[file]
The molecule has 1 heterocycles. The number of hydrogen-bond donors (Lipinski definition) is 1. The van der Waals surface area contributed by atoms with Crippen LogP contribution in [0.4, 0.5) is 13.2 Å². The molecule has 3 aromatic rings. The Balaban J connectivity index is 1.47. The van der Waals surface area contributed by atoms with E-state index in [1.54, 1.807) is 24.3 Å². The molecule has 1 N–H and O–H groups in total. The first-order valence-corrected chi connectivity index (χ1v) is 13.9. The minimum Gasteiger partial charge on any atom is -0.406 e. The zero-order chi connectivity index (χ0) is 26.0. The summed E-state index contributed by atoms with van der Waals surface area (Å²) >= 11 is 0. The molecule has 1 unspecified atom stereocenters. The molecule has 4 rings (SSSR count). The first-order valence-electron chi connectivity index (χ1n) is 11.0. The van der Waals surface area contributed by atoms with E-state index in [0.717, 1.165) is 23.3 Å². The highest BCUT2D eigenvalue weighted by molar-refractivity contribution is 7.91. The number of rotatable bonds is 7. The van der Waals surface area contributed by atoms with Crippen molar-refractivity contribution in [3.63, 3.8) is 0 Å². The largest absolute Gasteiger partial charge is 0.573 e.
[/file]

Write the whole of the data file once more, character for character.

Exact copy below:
The molecule has 1 heterocycles. The number of hydrogen-bond donors (Lipinski definition) is 1. The van der Waals surface area contributed by atoms with Crippen LogP contribution in [0.4, 0.5) is 13.2 Å². The molecule has 3 aromatic rings. The Balaban J connectivity index is 1.47. The van der Waals surface area contributed by atoms with E-state index in [1.54, 1.807) is 24.3 Å². The molecule has 1 N–H and O–H groups in total. The first-order valence-corrected chi connectivity index (χ1v) is 13.9. The minimum Gasteiger partial charge on any atom is -0.406 e. The zero-order chi connectivity index (χ0) is 26.0. The summed E-state index contributed by atoms with van der Waals surface area (Å²) >= 11 is 0. The molecule has 1 unspecified atom stereocenters. The molecule has 4 rings (SSSR count). The first-order valence-electron chi connectivity index (χ1n) is 11.0. The van der Waals surface area contributed by atoms with E-state index in [0.717, 1.165) is 23.3 Å². The highest BCUT2D eigenvalue weighted by molar-refractivity contribution is 7.91. The number of rotatable bonds is 7. The van der Waals surface area contributed by atoms with Crippen molar-refractivity contribution in [3.63, 3.8) is 0 Å². The largest absolute Gasteiger partial charge is 0.573 e.